<?xml version="1.0" ?> 

<xsd:schema xmlns:xsd="http://www.w3.org/2001/XMLSchema" 
            xmlns:nxsd="http://xmlns.oracle.com/pcbpel/nxsd" 
            targetNamespace="http://xmlns.oracle.com/pcbpel/demoSchema/csv" 
            xmlns:tns="http://xmlns.oracle.com/pcbpel/demoSchema/csv" 
            elementFormDefault="qualified" 
            attributeFormDefault="unqualified" nxsd:encoding="US-ASCII"   
nxsd:stream="chars" nxsd:version="NXSD" nxsd:useArrayIdentifiers="true"> 
  <xsd:element name="Root-Element"> 
  .... 
  </xsd:element> 
</xsd:schema> 

6.22 Converting from a String to an XML Element

Sometimes a service is defined to return a string, but the content of the string is actually XML data. The problem is that, although BPEL provides support for manipulating XML data (using XPath queries, expressions, and so on), this functionality is not available if the variable or field is a string type. With Java, you use DOM functions to convert the string to a structured XML object type. You can use the BPEL XPath function parseEscapedXML to do the same thing.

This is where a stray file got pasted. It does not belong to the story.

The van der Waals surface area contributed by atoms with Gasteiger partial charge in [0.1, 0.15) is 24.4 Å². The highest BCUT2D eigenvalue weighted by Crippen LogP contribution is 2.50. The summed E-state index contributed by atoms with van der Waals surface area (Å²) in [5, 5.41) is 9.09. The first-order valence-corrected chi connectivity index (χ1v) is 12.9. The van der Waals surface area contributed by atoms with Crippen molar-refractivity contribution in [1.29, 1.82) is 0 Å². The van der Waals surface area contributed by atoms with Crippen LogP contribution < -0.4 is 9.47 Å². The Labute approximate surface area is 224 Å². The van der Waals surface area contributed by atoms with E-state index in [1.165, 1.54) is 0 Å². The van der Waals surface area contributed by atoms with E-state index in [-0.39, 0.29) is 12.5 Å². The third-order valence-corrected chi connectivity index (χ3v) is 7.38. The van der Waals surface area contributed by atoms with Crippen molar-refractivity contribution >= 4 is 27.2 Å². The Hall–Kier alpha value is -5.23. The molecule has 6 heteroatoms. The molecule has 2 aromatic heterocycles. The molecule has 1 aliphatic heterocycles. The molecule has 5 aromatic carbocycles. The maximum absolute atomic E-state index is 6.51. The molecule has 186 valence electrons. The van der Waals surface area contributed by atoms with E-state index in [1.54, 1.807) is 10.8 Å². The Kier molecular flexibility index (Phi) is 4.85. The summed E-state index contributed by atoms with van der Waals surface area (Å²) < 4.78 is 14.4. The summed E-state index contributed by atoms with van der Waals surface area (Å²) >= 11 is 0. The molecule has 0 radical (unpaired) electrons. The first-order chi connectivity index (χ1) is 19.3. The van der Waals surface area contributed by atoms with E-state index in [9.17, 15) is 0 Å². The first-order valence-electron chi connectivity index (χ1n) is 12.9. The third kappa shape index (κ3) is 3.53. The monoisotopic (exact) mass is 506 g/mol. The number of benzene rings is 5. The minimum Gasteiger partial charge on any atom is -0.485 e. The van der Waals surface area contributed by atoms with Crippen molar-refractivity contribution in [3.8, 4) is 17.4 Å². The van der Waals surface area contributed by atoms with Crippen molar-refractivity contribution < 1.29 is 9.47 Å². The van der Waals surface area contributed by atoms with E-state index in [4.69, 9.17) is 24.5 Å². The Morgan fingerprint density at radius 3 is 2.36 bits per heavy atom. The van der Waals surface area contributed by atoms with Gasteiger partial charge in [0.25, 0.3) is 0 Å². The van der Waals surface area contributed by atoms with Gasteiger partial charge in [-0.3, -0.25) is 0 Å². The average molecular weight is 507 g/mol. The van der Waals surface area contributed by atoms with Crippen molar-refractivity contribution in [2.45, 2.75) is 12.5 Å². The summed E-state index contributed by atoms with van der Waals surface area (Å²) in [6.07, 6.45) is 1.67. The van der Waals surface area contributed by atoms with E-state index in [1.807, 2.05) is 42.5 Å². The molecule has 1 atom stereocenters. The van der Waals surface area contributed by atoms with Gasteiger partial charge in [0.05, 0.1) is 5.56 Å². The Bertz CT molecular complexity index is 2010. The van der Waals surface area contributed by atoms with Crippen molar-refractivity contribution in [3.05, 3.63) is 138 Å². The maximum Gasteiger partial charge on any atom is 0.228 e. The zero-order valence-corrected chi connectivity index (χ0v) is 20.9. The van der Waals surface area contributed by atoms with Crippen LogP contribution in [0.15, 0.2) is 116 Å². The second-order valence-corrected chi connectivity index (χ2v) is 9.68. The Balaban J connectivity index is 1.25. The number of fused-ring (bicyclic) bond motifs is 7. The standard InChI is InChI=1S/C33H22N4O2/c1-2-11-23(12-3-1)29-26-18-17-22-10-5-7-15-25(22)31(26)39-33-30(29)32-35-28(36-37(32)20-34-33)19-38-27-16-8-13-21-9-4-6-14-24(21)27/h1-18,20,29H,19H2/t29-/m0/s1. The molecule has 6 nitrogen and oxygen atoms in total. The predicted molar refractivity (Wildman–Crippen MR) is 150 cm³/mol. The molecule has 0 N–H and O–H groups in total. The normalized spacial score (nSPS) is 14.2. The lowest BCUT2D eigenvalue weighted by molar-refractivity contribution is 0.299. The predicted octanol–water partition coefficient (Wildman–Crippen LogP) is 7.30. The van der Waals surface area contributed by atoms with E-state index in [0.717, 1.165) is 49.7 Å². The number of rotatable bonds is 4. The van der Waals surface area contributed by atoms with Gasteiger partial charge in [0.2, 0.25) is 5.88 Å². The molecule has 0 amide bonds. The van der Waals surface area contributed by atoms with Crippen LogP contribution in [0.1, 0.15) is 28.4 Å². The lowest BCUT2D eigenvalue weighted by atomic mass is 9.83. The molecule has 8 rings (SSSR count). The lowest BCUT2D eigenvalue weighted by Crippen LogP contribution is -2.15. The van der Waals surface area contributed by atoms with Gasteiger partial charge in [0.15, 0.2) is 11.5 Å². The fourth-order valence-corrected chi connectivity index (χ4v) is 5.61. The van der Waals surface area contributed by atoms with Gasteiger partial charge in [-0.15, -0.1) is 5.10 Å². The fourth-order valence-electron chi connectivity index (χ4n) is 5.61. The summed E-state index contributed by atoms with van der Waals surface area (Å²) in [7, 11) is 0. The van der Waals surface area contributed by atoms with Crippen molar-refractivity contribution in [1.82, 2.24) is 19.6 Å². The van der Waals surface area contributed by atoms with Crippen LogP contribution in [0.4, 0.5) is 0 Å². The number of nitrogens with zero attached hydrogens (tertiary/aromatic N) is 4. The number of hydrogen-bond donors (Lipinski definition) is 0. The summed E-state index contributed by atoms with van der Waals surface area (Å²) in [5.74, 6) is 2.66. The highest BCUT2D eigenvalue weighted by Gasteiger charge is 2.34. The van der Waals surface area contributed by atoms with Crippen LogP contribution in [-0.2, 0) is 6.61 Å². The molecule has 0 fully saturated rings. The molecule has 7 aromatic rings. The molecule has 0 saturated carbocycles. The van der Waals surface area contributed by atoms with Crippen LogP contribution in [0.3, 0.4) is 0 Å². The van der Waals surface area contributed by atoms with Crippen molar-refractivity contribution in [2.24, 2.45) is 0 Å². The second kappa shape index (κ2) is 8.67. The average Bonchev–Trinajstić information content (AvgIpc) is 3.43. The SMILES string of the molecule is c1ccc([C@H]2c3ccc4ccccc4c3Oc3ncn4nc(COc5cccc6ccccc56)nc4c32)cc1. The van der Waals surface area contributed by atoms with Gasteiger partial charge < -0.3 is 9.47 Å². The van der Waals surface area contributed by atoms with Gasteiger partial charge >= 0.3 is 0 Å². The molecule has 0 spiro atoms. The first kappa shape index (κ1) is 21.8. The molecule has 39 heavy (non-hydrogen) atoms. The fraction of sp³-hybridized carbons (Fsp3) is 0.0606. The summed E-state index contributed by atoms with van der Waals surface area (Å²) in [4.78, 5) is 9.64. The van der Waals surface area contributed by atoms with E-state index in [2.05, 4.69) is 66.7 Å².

For information about parseEscapedXML, see parseEscapedXML.

6.22.1 How To Convert from a String to an XML Element

The parseEscapedXML function takes XML data, parses it through DOM, and returns structured XML data that can be assigned to a typed BPEL variable. The following provides an example:

<!-- execute the XPath extension function
parseEscapedXML('&lt;item&gt;') and assign to a variable
-->
<assign>
   <copy>
      <from expression="oratext:parseEscapedXML(
         '&lt;item xmlns=&quot;http://samples.otn.com&quot;
                   sku=&quot;006&quot;&gt;
          &lt;description&gt;sun ultra sparc VI server
          &lt;/description&gt;
          &lt;price&gt;1000
          &lt;/price&gt;
          &lt;quantity&gt;2
          &lt;/quantity&gt;
          &lt;lineTotal&gt;2000
          &lt;/lineTotal&gt;
          &lt;/item&gt;')"/>
      <to variable="escapedLineItem"/>
   </copy>
</assign>

6.23 Understanding Document-Style and RPC-Style WSDL Differences